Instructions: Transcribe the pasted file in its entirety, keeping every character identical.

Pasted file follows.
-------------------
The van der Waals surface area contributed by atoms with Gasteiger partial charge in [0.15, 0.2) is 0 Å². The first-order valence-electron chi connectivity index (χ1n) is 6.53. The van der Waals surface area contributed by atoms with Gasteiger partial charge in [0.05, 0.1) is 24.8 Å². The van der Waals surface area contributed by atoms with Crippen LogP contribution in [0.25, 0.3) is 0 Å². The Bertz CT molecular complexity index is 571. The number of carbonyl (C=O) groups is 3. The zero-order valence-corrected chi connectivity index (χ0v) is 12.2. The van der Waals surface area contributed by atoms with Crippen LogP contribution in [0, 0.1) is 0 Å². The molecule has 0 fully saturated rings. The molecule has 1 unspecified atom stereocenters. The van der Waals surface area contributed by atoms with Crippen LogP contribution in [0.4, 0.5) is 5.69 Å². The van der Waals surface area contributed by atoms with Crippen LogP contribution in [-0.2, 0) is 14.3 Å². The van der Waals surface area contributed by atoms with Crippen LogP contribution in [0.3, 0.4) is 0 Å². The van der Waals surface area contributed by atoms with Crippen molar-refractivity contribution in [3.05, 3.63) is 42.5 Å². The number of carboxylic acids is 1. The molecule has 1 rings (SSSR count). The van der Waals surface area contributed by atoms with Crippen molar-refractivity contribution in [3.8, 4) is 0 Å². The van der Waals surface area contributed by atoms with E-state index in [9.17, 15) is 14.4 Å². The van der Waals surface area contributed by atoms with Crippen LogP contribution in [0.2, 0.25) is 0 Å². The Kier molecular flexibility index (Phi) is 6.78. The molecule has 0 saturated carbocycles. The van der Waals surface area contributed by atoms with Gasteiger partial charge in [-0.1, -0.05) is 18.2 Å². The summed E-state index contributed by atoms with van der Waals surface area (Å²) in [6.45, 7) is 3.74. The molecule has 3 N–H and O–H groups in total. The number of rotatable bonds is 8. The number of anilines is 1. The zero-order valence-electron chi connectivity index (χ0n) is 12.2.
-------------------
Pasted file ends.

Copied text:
The van der Waals surface area contributed by atoms with Gasteiger partial charge in [0.15, 0.2) is 0 Å². The first-order valence-electron chi connectivity index (χ1n) is 6.53. The van der Waals surface area contributed by atoms with Gasteiger partial charge in [0.05, 0.1) is 24.8 Å². The van der Waals surface area contributed by atoms with Crippen LogP contribution in [0.25, 0.3) is 0 Å². The Bertz CT molecular complexity index is 571. The number of carbonyl (C=O) groups is 3. The zero-order valence-corrected chi connectivity index (χ0v) is 12.2. The van der Waals surface area contributed by atoms with Crippen LogP contribution in [0, 0.1) is 0 Å². The molecule has 0 fully saturated rings. The molecule has 1 unspecified atom stereocenters. The van der Waals surface area contributed by atoms with Crippen LogP contribution in [0.4, 0.5) is 5.69 Å². The van der Waals surface area contributed by atoms with Crippen LogP contribution in [-0.2, 0) is 14.3 Å². The van der Waals surface area contributed by atoms with Crippen LogP contribution in [0.3, 0.4) is 0 Å². The van der Waals surface area contributed by atoms with Crippen molar-refractivity contribution in [3.05, 3.63) is 42.5 Å². The number of carboxylic acids is 1. The molecule has 1 rings (SSSR count). The van der Waals surface area contributed by atoms with Crippen molar-refractivity contribution in [3.8, 4) is 0 Å². The van der Waals surface area contributed by atoms with E-state index in [9.17, 15) is 14.4 Å². The van der Waals surface area contributed by atoms with Crippen LogP contribution in [0.2, 0.25) is 0 Å². The Kier molecular flexibility index (Phi) is 6.78. The molecule has 0 saturated carbocycles. The van der Waals surface area contributed by atoms with Gasteiger partial charge in [-0.1, -0.05) is 18.2 Å². The summed E-state index contributed by atoms with van der Waals surface area (Å²) in [6.45, 7) is 3.74. The molecule has 3 N–H and O–H groups in total. The number of rotatable bonds is 8. The number of anilines is 1. The zero-order valence-electron chi connectivity index (χ0n) is 12.2.